Haley Barbour: ‘Americans are tired of happy talk’
TIFFIN — Mississippi Gov. Haley Barbour isn’t quite ready to announce whether or not he will seek the Republican nomination for president in 2012. But, if he does, Iowans can expect to hear more of what he describes as “plain-spoken common sense and truth-telling.”
Barbour told a group of Johnson County Republicans gathered for a spaghetti supper at Clear Creek Amana High School that he expects to make his decision regarding the 2012 presidential process by the end of April, and asked those who have not committed to “keep your power dry” so that he could have a chance to compete for their support. In addition, Barbour said he believes Iowa’s influence will extend well beyond the first-in-the nation caucuses. The state’s six electoral votes, he said, will be pivotal for the 2012 general election and could be the difference between electing a Republican to the White House or four more years of the Obama administration.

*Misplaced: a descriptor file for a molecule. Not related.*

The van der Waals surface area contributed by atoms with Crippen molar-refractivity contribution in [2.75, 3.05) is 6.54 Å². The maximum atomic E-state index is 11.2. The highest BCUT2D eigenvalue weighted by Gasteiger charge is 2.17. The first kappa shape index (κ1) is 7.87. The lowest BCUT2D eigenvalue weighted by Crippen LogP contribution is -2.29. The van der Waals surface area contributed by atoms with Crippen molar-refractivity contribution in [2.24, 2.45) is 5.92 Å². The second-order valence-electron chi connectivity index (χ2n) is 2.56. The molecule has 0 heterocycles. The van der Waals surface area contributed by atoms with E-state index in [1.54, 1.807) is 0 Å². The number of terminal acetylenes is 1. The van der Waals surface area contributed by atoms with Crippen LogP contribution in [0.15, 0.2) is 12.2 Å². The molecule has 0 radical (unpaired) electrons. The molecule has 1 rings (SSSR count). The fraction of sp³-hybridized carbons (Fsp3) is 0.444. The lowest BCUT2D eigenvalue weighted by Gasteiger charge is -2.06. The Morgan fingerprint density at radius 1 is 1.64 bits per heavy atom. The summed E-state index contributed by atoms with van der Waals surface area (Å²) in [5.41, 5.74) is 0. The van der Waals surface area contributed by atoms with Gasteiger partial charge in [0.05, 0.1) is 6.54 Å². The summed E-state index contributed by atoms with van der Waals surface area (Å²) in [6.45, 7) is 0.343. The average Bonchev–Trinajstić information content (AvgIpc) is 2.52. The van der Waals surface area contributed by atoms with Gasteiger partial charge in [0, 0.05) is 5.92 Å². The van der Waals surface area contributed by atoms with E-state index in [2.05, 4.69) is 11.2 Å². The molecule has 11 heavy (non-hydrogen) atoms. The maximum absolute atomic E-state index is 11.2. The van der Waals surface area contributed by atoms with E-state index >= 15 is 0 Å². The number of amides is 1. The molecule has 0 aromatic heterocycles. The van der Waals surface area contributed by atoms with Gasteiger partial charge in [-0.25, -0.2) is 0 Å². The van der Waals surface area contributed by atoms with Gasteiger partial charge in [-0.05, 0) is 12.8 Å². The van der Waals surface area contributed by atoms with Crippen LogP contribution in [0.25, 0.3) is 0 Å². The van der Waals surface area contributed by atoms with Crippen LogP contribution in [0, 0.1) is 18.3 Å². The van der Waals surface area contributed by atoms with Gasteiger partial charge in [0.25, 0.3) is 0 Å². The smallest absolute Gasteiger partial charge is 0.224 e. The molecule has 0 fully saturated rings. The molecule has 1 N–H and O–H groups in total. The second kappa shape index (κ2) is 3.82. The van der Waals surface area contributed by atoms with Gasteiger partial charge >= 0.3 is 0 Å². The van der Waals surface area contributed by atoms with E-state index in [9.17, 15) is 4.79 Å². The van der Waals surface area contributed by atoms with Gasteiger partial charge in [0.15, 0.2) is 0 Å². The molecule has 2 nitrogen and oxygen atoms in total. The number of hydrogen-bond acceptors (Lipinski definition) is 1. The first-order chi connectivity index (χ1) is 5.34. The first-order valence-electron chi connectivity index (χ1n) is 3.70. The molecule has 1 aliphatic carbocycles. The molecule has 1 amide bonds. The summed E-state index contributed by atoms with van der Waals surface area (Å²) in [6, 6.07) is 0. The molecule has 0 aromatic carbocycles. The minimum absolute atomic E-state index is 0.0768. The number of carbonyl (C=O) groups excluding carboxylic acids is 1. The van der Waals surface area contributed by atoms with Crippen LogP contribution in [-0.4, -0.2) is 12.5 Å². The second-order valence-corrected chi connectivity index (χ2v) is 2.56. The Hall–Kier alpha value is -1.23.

“[That's] four more years that I don’t think our country can stand,” he said.
Throughout Barbour’s brief remarks he roundly criticized the Obama administration, focusing heavily on the economy and somewhat on foreign policy. There was no mention of any of the other GOP politicians who are also considering a run for the White House.
“When we had the election in 2008, everybody thought ‘give hope a chance,’ meant a chance to focus on economic growth and job creation” said Barbour, reminding the audience of Barack Obama‘s messaging that began in Iowa. Ultimately, he added, the priorities of the Obama administration have not reflected American’s perceptions of that message.
While Barbour’s words received nods of support from Republicans gathered in Tiffin, he remains a potential candidate who is relatively unknown to traditional caucus-goers. For instance, in marketing materials for the event circulated by the Johnson County Republicans, the keynote speaker was listed as “Mississippi Gov. Haley Barber.”